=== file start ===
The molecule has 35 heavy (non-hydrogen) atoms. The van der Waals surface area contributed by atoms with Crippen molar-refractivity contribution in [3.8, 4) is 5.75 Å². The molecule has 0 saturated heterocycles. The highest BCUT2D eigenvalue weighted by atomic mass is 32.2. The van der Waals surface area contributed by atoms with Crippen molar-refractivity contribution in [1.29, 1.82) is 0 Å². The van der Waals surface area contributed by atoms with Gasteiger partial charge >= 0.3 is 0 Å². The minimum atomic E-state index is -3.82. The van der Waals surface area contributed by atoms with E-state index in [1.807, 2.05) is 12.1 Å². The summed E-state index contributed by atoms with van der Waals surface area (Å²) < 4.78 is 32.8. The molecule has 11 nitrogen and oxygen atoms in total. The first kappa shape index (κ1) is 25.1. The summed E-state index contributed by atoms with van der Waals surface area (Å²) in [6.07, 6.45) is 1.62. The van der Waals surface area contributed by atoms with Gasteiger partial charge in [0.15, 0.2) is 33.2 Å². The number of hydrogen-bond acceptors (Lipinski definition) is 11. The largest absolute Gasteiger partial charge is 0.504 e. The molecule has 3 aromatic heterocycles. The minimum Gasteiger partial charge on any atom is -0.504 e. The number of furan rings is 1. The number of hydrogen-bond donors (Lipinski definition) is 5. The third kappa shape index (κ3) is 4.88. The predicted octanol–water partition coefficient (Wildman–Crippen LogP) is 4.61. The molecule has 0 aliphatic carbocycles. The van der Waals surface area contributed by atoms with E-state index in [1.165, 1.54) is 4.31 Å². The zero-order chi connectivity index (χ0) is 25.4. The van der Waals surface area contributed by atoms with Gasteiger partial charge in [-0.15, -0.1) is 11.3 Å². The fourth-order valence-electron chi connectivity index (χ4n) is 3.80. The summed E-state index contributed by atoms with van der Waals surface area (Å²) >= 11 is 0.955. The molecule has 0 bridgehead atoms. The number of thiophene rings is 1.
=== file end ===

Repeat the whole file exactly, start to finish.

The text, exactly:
The molecule has 35 heavy (non-hydrogen) atoms. The van der Waals surface area contributed by atoms with Crippen molar-refractivity contribution in [3.8, 4) is 5.75 Å². The molecule has 0 saturated heterocycles. The highest BCUT2D eigenvalue weighted by atomic mass is 32.2. The van der Waals surface area contributed by atoms with Crippen molar-refractivity contribution in [1.29, 1.82) is 0 Å². The van der Waals surface area contributed by atoms with Gasteiger partial charge >= 0.3 is 0 Å². The minimum atomic E-state index is -3.82. The van der Waals surface area contributed by atoms with E-state index in [1.807, 2.05) is 12.1 Å². The summed E-state index contributed by atoms with van der Waals surface area (Å²) < 4.78 is 32.8. The molecule has 11 nitrogen and oxygen atoms in total. The first kappa shape index (κ1) is 25.1. The summed E-state index contributed by atoms with van der Waals surface area (Å²) in [6.07, 6.45) is 1.62. The van der Waals surface area contributed by atoms with Gasteiger partial charge in [0.15, 0.2) is 33.2 Å². The number of hydrogen-bond acceptors (Lipinski definition) is 11. The largest absolute Gasteiger partial charge is 0.504 e. The molecule has 3 aromatic heterocycles. The minimum Gasteiger partial charge on any atom is -0.504 e. The number of furan rings is 1. The number of hydrogen-bond donors (Lipinski definition) is 5. The third kappa shape index (κ3) is 4.88. The predicted octanol–water partition coefficient (Wildman–Crippen LogP) is 4.61. The molecule has 0 aliphatic carbocycles. The van der Waals surface area contributed by atoms with E-state index in [1.165, 1.54) is 4.31 Å². The zero-order chi connectivity index (χ0) is 25.4. The van der Waals surface area contributed by atoms with Gasteiger partial charge in [-0.15, -0.1) is 11.3 Å². The fourth-order valence-electron chi connectivity index (χ4n) is 3.80. The summed E-state index contributed by atoms with van der Waals surface area (Å²) >= 11 is 0.955. The molecule has 0 bridgehead atoms. The number of thiophene rings is 1.